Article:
Culturally Committed Mentors
From Stz'uminus First Nation
Artist, Cultural Worker, and Counselor
Dan Elliott is a drug and alcohol counsellor, artist, and cultural worker and was born into the the Stz'uminus People on Vancouver Island. Dan has brought culture to many seeking it -- first in the Nanaimo public school system, and then to the Indigenous inmates of Nanaimo Correction Centre. Now Dan supports those in his community seeking a healing path away from drug and alcohol use. Dan actively and frequently facilitates smudges, sweat lodges, and traditional cooking classes. He is an incredible artist, and recently finished a collection entitled "The Winds of Change", which is rooted in the path towards reconciliation.
From Snuneymuxw First Nation
"Residential School Survivor Turned Thriver"
Lachwiltach First Nation
Registered Dental Hygienist
Owner of Care Dental Hygiene
Ethel Henry is a registered dental hygienist who was born into the Laichwiltach People of Campbell River on Vancouver Island. Ethel is proud of her grandparents persistence in passing forward the cultural practices of their Ancestors, as they were raised at a time when being active in those practices was illegal. She is a mother to 5 wonderful children and grandmother to 4, and loves to continuing sharing cultural teachings and practices with them. Ethel has been a dental hygienist for 26 years, and is the owner of Care Dental Hygiene in Campbell River.
Coast Salish Artist, Traditional Dugout Canoe Carver, and owner of Beau's Boats
Beau Wagner is an artist and woodworker, and specializes in Coast Salish dugout canoes, masks, and bentwood boxes. Beau's paternal grandmother was a residential school survivor, and the trauma and shame she endured caused her to fear her culture and conceal her Indigeneity from her family and children. Beau has been actively seeking reconnection, and knows that his roots lie in the interior Salish and Kwakiutl regions. Beau feels privileged to have had the opportunity to apprentice under prominent woodcarvers in the Stz'uminus territory, and is deeply passionate about bringing teachings to life through his art. Beau loves supporting others in learning about culture through facilitated workshops, and is the co-founder of Beau's Boats, where he offers hands on learning in Indigenous arts.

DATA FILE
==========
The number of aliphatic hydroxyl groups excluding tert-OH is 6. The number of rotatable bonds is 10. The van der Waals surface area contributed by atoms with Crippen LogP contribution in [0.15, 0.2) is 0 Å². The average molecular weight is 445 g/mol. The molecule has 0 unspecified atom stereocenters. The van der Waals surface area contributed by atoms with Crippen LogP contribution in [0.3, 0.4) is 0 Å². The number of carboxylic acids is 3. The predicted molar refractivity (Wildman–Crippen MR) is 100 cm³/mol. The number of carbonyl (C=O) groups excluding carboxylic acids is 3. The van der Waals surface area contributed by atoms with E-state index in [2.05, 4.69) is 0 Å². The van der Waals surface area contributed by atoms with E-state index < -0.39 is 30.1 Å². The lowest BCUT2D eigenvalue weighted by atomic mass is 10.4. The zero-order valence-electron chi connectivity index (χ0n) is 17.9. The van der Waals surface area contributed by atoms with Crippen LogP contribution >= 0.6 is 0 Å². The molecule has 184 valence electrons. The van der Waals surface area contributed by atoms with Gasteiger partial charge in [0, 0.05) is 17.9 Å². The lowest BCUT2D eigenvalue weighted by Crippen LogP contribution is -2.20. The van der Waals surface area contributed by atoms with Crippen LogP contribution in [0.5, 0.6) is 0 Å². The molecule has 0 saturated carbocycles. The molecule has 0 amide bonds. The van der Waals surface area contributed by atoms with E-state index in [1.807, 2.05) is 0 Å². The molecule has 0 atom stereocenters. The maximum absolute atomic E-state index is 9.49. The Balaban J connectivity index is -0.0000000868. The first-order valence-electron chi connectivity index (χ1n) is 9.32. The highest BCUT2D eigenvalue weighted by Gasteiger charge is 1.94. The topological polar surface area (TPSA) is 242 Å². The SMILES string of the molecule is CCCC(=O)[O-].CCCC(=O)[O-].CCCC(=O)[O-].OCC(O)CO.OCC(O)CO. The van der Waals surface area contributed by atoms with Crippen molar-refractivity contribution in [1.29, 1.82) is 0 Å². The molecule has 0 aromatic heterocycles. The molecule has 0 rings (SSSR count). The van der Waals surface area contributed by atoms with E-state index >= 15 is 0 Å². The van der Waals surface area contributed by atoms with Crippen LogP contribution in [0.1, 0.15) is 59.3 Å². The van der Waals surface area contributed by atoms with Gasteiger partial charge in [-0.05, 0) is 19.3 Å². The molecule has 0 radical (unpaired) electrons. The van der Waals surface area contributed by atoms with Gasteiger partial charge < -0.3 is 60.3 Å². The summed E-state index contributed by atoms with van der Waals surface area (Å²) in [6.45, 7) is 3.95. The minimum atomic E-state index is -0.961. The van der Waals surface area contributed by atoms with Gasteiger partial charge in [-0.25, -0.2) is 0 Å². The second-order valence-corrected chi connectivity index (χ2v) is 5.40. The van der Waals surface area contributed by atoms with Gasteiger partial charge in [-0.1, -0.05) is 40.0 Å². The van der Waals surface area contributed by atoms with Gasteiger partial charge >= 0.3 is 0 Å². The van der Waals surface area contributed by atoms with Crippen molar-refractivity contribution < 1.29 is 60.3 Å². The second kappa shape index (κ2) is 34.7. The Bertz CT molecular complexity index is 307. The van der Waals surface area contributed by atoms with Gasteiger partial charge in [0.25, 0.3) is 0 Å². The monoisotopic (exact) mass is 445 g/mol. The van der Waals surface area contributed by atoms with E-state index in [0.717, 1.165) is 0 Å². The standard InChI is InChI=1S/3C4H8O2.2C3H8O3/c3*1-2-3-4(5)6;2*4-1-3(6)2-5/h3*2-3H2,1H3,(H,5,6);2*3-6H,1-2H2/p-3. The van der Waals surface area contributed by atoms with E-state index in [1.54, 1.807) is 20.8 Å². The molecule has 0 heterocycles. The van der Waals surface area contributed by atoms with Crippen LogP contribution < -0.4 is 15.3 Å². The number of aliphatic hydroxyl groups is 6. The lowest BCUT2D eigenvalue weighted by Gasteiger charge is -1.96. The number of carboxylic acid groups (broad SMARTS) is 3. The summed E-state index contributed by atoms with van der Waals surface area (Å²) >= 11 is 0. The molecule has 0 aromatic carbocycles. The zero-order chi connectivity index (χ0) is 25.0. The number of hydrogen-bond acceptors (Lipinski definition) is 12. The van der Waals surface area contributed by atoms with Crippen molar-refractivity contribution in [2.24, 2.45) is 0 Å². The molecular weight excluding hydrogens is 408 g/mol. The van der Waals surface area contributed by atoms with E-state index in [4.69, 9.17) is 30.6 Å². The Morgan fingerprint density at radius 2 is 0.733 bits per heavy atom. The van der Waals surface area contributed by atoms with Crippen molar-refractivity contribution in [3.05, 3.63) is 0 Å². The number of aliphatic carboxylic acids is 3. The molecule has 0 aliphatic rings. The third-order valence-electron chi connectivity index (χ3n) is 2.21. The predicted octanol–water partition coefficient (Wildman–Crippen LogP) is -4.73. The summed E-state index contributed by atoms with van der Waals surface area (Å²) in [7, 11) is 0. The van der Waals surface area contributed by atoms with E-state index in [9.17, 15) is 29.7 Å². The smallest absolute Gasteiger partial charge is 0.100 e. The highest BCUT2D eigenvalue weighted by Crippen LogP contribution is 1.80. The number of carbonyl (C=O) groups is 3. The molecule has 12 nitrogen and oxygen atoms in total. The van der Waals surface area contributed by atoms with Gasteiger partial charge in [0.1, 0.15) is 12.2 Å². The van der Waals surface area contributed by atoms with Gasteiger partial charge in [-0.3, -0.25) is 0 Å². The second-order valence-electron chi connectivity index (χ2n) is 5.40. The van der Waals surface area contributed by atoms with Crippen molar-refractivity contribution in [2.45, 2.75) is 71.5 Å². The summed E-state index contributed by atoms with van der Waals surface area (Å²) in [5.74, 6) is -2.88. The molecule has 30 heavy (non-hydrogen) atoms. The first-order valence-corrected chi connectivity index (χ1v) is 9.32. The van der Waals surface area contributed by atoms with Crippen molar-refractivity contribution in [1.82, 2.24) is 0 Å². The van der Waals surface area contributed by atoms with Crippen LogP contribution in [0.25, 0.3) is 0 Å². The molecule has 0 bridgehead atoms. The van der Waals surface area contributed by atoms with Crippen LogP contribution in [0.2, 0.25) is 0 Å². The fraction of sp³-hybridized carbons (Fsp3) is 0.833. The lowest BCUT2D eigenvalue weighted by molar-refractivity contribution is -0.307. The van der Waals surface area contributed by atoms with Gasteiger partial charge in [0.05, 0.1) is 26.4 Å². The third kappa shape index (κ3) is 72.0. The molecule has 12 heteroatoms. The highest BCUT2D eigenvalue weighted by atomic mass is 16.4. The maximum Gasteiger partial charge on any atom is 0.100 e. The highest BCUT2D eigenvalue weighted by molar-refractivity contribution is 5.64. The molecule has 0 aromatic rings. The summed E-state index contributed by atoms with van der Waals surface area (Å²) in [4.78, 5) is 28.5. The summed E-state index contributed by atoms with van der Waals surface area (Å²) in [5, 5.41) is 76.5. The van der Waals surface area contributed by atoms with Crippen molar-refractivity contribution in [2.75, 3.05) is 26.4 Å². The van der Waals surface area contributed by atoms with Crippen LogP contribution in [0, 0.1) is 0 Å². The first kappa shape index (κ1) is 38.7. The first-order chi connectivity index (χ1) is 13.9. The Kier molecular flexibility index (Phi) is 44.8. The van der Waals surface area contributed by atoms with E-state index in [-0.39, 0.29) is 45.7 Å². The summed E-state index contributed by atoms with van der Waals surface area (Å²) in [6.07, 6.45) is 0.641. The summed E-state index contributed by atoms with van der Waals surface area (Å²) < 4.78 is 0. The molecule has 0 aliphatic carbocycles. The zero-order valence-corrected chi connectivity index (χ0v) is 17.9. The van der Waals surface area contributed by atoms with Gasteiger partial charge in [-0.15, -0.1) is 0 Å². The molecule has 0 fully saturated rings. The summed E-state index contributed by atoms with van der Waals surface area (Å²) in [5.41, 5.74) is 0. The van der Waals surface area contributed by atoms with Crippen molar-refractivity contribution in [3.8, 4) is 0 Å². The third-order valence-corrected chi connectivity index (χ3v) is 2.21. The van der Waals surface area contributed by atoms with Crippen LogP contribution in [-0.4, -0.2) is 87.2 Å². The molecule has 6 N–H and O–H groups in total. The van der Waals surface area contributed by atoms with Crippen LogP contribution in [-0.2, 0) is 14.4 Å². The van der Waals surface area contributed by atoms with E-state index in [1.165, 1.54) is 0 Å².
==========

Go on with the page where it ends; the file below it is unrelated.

Kim Good of Snuneymuxw First Nation is a mother to two adult children and grandmother to five beautiful grandchildren. Kim is a residential school survivor turned thriver, and is committed to supporting First Nations people across Canada on their healing journey. She participated in the Truth and Reconciliation Commission of Canada, and has helped others through her work at Round Lake Treatment Centre, and Tsow Tun Lelum Treatment Centre. She carries the traditions and values of her parents, who are Snuneymuxw and Cowichan.